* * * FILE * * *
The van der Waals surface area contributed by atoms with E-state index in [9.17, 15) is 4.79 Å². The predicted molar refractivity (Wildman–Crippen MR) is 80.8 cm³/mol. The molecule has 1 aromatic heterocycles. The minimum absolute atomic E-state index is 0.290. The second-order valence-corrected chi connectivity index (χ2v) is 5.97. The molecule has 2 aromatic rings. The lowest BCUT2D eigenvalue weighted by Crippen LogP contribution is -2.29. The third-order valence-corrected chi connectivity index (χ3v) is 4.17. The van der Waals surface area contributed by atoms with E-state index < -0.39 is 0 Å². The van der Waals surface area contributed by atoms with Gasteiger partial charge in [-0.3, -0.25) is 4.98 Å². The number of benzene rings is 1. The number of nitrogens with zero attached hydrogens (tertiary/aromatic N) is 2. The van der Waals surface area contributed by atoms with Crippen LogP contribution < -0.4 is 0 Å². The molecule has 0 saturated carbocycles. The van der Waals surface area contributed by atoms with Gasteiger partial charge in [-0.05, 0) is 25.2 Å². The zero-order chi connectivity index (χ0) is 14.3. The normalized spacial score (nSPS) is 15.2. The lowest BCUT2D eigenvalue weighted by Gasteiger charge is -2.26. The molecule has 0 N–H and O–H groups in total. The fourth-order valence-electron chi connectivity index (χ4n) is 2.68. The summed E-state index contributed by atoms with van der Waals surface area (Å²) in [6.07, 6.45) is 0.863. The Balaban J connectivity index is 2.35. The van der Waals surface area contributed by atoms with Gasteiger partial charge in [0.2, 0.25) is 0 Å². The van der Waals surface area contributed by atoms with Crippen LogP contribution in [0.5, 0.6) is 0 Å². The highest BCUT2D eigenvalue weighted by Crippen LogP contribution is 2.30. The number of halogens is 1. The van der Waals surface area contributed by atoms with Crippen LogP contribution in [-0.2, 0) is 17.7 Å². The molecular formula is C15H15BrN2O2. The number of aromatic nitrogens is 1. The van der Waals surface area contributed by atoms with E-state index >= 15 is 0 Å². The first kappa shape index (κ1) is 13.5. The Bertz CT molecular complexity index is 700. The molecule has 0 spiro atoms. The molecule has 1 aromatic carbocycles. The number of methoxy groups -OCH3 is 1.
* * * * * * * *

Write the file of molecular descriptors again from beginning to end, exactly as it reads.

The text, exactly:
The van der Waals surface area contributed by atoms with E-state index in [9.17, 15) is 4.79 Å². The predicted molar refractivity (Wildman–Crippen MR) is 80.8 cm³/mol. The molecule has 1 aromatic heterocycles. The minimum absolute atomic E-state index is 0.290. The second-order valence-corrected chi connectivity index (χ2v) is 5.97. The molecule has 2 aromatic rings. The lowest BCUT2D eigenvalue weighted by Crippen LogP contribution is -2.29. The third-order valence-corrected chi connectivity index (χ3v) is 4.17. The van der Waals surface area contributed by atoms with E-state index < -0.39 is 0 Å². The van der Waals surface area contributed by atoms with Gasteiger partial charge in [-0.3, -0.25) is 4.98 Å². The number of benzene rings is 1. The number of nitrogens with zero attached hydrogens (tertiary/aromatic N) is 2. The van der Waals surface area contributed by atoms with Crippen LogP contribution < -0.4 is 0 Å². The molecule has 0 saturated carbocycles. The van der Waals surface area contributed by atoms with Gasteiger partial charge in [-0.05, 0) is 25.2 Å². The zero-order chi connectivity index (χ0) is 14.3. The normalized spacial score (nSPS) is 15.2. The lowest BCUT2D eigenvalue weighted by Gasteiger charge is -2.26. The molecule has 0 N–H and O–H groups in total. The fourth-order valence-electron chi connectivity index (χ4n) is 2.68. The summed E-state index contributed by atoms with van der Waals surface area (Å²) in [6.07, 6.45) is 0.863. The Balaban J connectivity index is 2.35. The van der Waals surface area contributed by atoms with Gasteiger partial charge in [0.2, 0.25) is 0 Å². The van der Waals surface area contributed by atoms with Crippen LogP contribution in [0.5, 0.6) is 0 Å². The highest BCUT2D eigenvalue weighted by Crippen LogP contribution is 2.30. The number of halogens is 1. The van der Waals surface area contributed by atoms with Crippen LogP contribution in [-0.2, 0) is 17.7 Å². The molecular formula is C15H15BrN2O2. The number of aromatic nitrogens is 1. The van der Waals surface area contributed by atoms with E-state index >= 15 is 0 Å². The first kappa shape index (κ1) is 13.5. The Bertz CT molecular complexity index is 700. The molecule has 0 spiro atoms. The molecule has 1 aromatic carbocycles. The number of methoxy groups -OCH3 is 1.